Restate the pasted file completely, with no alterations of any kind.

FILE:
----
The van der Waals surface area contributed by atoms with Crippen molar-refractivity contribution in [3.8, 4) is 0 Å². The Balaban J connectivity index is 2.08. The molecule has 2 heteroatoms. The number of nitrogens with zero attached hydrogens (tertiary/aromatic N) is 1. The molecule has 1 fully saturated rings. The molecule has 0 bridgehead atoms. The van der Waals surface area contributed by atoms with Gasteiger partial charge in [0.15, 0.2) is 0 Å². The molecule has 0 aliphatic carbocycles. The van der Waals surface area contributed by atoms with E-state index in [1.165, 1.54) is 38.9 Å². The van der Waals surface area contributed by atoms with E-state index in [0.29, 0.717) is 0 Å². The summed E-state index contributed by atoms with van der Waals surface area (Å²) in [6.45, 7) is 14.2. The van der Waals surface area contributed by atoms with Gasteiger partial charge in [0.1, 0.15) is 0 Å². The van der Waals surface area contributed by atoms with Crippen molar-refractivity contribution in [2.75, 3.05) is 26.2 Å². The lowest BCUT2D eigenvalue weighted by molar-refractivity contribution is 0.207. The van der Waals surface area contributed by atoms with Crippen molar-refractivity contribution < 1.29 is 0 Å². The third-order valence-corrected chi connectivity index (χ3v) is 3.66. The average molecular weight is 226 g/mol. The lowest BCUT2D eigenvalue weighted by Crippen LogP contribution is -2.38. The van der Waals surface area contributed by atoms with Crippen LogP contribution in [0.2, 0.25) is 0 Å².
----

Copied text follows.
The van der Waals surface area contributed by atoms with Crippen molar-refractivity contribution in [3.8, 4) is 0 Å². The Balaban J connectivity index is 2.08. The molecule has 2 heteroatoms. The number of nitrogens with zero attached hydrogens (tertiary/aromatic N) is 1. The molecule has 1 fully saturated rings. The molecule has 0 bridgehead atoms. The van der Waals surface area contributed by atoms with Gasteiger partial charge in [0.15, 0.2) is 0 Å². The molecule has 0 aliphatic carbocycles. The van der Waals surface area contributed by atoms with E-state index in [1.165, 1.54) is 38.9 Å². The van der Waals surface area contributed by atoms with E-state index in [0.29, 0.717) is 0 Å². The summed E-state index contributed by atoms with van der Waals surface area (Å²) in [6.45, 7) is 14.2. The van der Waals surface area contributed by atoms with Gasteiger partial charge in [0.1, 0.15) is 0 Å². The van der Waals surface area contributed by atoms with Crippen molar-refractivity contribution in [2.75, 3.05) is 26.2 Å². The lowest BCUT2D eigenvalue weighted by molar-refractivity contribution is 0.207. The van der Waals surface area contributed by atoms with Crippen molar-refractivity contribution < 1.29 is 0 Å². The third-order valence-corrected chi connectivity index (χ3v) is 3.66. The average molecular weight is 226 g/mol. The lowest BCUT2D eigenvalue weighted by Crippen LogP contribution is -2.38. The van der Waals surface area contributed by atoms with Crippen LogP contribution in [0.2, 0.25) is 0 Å².